How amazing is it to hear somebody blame the Murkowski administration for spending $66 million for fast ferries, despite known failure of those kinds of boats in British Columbia?
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Ketchikan writer Rob Glenn states that informed marine workers had said these ferries could not work in Alaska, but nobody listened. Instead, people with "no maritime knowledge" were in the "head positions," and now the state is stuck with these swift boats, according to Glenn. (Juneau Empire, "Ferry system was set up to fail," March 3, 2005).
Former Navy destroyer squadron commander, now Juneau Assemblyman Bob Doll, should take great offense at that characterization of his maritime background. Doll served as general manager of the Alaska Marine Highway and later as Southeast regional director for the Department of Transportation, when the first plate was cut for the first Alaska Marine Highway System high-speed ferry in July of 2002. Capt. Doll helped make the fast ferry boondoggles part of the legacy of former Governor Tony Knowles.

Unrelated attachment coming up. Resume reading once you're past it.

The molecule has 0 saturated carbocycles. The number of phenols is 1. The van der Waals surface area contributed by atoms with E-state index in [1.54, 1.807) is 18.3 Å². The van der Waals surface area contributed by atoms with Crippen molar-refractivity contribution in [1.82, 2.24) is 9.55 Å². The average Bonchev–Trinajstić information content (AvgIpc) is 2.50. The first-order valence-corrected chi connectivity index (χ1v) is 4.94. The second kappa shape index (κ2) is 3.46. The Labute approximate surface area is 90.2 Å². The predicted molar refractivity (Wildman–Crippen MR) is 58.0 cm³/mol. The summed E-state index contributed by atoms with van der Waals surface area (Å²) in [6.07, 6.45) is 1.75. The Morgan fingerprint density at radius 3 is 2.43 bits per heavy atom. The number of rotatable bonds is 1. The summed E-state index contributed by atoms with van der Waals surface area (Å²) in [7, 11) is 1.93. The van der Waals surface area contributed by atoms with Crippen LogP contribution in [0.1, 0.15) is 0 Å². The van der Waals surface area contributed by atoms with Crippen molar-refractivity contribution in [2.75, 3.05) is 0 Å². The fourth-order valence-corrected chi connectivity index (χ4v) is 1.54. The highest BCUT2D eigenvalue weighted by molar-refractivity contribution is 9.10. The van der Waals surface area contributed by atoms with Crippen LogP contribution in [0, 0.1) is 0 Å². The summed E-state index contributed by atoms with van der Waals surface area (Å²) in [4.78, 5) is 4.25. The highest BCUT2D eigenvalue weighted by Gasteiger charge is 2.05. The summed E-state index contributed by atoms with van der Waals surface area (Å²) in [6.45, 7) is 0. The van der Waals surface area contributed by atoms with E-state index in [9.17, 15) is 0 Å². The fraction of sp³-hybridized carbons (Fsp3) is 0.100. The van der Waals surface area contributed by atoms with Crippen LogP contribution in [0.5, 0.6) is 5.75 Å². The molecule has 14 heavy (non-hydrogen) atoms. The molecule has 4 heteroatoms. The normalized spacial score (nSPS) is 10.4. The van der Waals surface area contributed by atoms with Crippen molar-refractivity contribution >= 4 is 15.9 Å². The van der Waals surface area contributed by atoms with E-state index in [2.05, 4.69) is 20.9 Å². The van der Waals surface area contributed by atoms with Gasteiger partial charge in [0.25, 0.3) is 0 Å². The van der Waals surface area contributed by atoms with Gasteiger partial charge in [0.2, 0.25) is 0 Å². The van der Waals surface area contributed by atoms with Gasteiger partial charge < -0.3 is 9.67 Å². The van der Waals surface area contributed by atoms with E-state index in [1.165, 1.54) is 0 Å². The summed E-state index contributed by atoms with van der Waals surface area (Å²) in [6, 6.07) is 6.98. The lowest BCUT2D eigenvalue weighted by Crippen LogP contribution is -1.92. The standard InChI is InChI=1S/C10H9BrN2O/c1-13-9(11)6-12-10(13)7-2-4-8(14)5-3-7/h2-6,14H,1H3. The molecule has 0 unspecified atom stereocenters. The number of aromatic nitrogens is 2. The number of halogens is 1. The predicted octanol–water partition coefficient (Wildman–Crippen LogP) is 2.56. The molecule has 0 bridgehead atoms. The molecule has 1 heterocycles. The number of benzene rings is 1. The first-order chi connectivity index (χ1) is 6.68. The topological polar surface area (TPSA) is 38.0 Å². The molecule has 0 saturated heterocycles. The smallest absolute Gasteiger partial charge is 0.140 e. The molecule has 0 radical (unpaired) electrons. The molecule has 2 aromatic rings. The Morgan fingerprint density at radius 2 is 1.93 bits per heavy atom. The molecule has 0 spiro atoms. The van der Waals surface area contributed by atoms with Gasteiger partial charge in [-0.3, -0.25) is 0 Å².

Appropriately, the Murkowski administration has refocused state transportation resource allocation toward highway construction while having to figure out what to do with the Democrats' expensive swift boats.